Thursday, August 6, 2015

Studio Keeping

Hello from the Fiber Studio. What a busy time it has been and it seems so long since I have added to the blog. At the end of July we did the Fiber Christmas in July show and it was a very nice time to show off some of the things I've been up to lately.

Before that it was the Fiberworks 2015 show in downtown Tulsa which turned out to be very exciting for me with a Best of Show for my 2014 Red Dirt Days tapestry diary and an Excellence in Handweaving award for the Hands On tapestry.

Prior to that was a week off to enjoy a Plein Air painting class in Eureka Springs, Arkansas where I discovered among other things that I might not be in good enough shape to enjoy all of the many interests I have. More about that later and more about that class on the Sketching Around blog soon.

Just a reminder that the photos can be enlarged by clicking on them.


It is always challenging to figure out how to arrange everything for the best display and working ease when setting up for a show.

















Without the great help I receive from my dear friends Lynn Tedder...













and Janet Kozusko it would be a much harder task and a lot less fun.













I was particularily pleased with the Ymmyarns display this year.

As if all the packing and unpacking, loading and unloading followed by 2 to 4 days of standing, talking, demonstrating, laughing and catching up with fiber friends, swiftly followed by a repeat of the packing and loading wasn't challenging enough I decided to use the absence of loaded shelves in the studio to clean and reorganize.

I had reached the panic point where the bookshelves were nearly full and there were areas of unproductive clutter (as opposed to the productive kind) that needed to be tamed.

I thought I would do a virtual tour of how the studio is evolving these days.

I started with the Kumihimo area. I always sell out of Kumi supplies at every show. I like to think it is because of the enticing array of finished models on display but I'm sure that the fact that learning a basic braid takes minutes on an inexpensive and very portable foam loom and offers endless possibilities to fondle fiber wherever you happen to be plays a big part in this.

After the show I ordered new kits and worked on new display for my growing collection of all things Kumihimo. Notice the  rack at the top of the picture for the new 1mm satin cord collection.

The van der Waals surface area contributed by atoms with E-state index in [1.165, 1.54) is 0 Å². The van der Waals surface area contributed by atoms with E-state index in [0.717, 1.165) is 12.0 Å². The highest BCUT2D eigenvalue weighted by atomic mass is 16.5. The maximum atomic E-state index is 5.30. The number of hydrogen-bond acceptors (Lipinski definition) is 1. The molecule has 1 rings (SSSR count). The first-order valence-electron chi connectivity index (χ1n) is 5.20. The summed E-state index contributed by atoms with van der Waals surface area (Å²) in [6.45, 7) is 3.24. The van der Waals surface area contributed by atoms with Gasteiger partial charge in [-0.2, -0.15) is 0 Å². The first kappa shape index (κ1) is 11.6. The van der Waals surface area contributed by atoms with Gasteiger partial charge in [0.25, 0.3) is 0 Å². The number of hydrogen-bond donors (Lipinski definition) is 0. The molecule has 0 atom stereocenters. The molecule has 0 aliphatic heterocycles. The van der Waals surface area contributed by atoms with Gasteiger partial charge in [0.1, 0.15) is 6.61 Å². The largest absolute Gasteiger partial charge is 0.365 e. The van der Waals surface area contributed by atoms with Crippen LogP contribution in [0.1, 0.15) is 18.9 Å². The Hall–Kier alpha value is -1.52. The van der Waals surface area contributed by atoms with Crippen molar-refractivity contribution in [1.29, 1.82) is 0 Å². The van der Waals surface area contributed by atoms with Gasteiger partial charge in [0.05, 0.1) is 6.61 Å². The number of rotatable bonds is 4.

I found some nice acrylic canisters which show off some projects in progress.

















A new display for the bracelets and to show off the models I am making for every kit I carry. I like to know about what I am selling and  have been impressed with these kits, only three more to go.















Kumihimo starts off deceptively simple but offers a great variety in the types of braids that can be made and what they can be used for. I have done many jewelry pieces with it.















Here is the most recent kit I have completed. This is the dichroic pendant kit. There was enough fiber in the kit to make much more cord than I needed for the pendant so I also made a bracelet, the only thing I had to add was the extra jewelry finding for the bracelet.














I think this bracelet suits me and I enjoyed coming up with this decorative knot. One thing I would like to spend a little time on is exploring some decorative knots.  I may be adding a couple more knot books to the display soon.

I was always fascinated with the Ashley Book Of Knots when I was a kid and even though knots are challenging for me  I feel that they may just come in handy for a variety of things.













My husband Francis has even designed some clever weights for kumihimo with a strong safety pin kind of latch so that more or less weight can be added. The thicker and heavier the braid the heavier the weight needs to be.

They are packaged and available now.






Here is the lower part of the display. I have lots of big eye needles for stringing beads, a new sizer tool which makes it easier to determine what size braid you are making as well as looms, bobbins and kits.

I have done something different with the books available in the studio. All the books on braiding, beads and jewelry are here. Book ordering has been a chore lately, it seems that everything I want is on backorder but I still have some really helpful ones to offer.










One of the things I have been distracting myself with while waiting for my new loom to arrive is learning to use my Marudai for making kumihimo braids. While the foam looms are inexpensive, portable and fun to learn on, the Marudai makes braiding a sensual experience on a beautiful tool. There is more to learn about moving and controlling the fibers on the Tama ( bobbins) but is like a dance for the hands and very meditative once a few moves have become natural.  The possibilities for braids seem endless!










Moving around the corner from the Kumihimo my spinning wheel sits as a place marker for where the new loom will live.

Looms seem to have their little secrets and personalities just as weavers do and it takes a while to get to know each other and start working as a team. I am looking forward to this process when the new Fireside Fiberarts 48 inch cantilever loom eventually fills this space.

While waiting I have been working on the cartoon for my first tapestry on this loom.






Moving over to my studio in the house where my painting, designing, and framing area resides, the cartoon continues to come along. there is not much more to do to finish it.








I started in graphite and have a little more drawing to do on the actual paint wells.

Once that is complete I will go over some of the main lines with a permanent black marker and then a couple of coats of fixative.









I decided that the first signature drawn was too large and I wanted something simpler and more whimsical so I used these initials instead.